ATLANTA (AP) — The Georgia Supreme Court on Tuesday rejected a lower court ruling that the state’s restrictive abortion law was invalid, leaving limited access to abortions unchanged for now.
Fulton County Superior Court Judge Robert McBurney said last November that the ban was “unequivocally unconstitutional” because it was enacted in 2019, when Roe v. Wade allowed abortions well past six weeks. Georgia’s law bans most abortions after roughly six weeks.
The Georgia Supreme Court in a 6-1 decision said McBurney was wrong.
“When the United States Supreme Court overrules its own precedent interpreting the United States Constitution, we are then obligated to apply the Court’s new interpretation of the Constitution’s meaning on matters of federal constitutional law,” Justice Verda Colvin wrote for the majority.
The opinion disregards “long-standing precedent that a law violating either the state or federal Constitution at the time of its enactment is void from the start under the Georgia Constitution,” the American Civil Liberties Union of Georgia said in a news release.
The group represented doctors and advocacy groups that had asked McBurney to throw out the law.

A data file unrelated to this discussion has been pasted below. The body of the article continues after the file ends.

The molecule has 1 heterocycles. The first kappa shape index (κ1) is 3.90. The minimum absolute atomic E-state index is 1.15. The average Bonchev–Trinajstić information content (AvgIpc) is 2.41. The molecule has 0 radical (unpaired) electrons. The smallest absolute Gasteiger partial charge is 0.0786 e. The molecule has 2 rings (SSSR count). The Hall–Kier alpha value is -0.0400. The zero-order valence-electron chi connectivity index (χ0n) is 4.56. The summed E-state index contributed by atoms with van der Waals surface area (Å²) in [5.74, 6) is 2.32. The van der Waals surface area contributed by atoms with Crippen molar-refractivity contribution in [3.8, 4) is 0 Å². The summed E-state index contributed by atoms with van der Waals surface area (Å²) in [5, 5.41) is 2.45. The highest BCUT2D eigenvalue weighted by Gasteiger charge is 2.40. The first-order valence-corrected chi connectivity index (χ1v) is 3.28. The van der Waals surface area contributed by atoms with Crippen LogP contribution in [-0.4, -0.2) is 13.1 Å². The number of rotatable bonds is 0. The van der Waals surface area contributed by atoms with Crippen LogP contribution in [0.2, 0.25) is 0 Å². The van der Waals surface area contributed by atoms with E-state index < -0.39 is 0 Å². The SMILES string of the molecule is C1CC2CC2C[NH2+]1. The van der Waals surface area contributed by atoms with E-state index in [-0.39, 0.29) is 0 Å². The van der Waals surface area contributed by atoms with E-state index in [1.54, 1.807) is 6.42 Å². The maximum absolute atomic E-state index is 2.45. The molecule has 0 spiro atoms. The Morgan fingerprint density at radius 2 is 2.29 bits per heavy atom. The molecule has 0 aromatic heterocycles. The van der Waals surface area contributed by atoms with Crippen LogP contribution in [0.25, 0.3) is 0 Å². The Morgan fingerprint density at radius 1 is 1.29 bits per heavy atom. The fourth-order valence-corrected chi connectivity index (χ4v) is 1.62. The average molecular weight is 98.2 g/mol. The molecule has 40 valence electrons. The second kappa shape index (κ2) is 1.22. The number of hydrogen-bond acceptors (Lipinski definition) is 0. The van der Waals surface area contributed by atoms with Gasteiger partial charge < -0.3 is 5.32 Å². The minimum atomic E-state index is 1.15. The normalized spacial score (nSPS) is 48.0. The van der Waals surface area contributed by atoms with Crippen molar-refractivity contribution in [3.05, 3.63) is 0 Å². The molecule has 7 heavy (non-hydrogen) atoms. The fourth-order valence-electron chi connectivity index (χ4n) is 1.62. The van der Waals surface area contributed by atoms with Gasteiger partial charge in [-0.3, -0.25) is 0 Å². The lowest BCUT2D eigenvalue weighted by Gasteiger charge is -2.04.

The ruling does not change abortion access in Georgia and is not the last word on the state’s ban.
The state Supreme Court had previously allowed enforcement of the ban to resume while it considered an appeal of the lower court decision. The lower court judge has also not ruled on the merits of other arguments in a lawsuit challenging the ban, including that it violates Georgia residents’ rights to privacy.
In its ruling on Tuesday, the state Supreme Court sent the case back to him to consider those arguments.
McBurney had said the law was void from the start, and therefore, the measure did not become law when it was enacted and could not become law even after the U.S. Supreme Court overturned Roe v. Wade last year.
State officials challenging that decision noted the Supreme Court’s finding that Roe v. Wade was an incorrect interpretation of the U.S. Constitution. Because the Constitution remained the same, Georgia’s ban was valid when it was enacted, they argued.
Georgia’s law bans most abortions once a “detectable human heartbeat” is present. Cardiac activity can be detected by ultrasound in cells within an embryo that will eventually become the heart as early as six weeks into a pregnancy. That means most abortions in Georgia are effectively banned at a point before many women know they are pregnant.
The law includes exceptions for rape and incest, as long as a police report is filed, and allows for later abortions when the mother’s life is at risk or a serious medical condition renders a fetus unviable.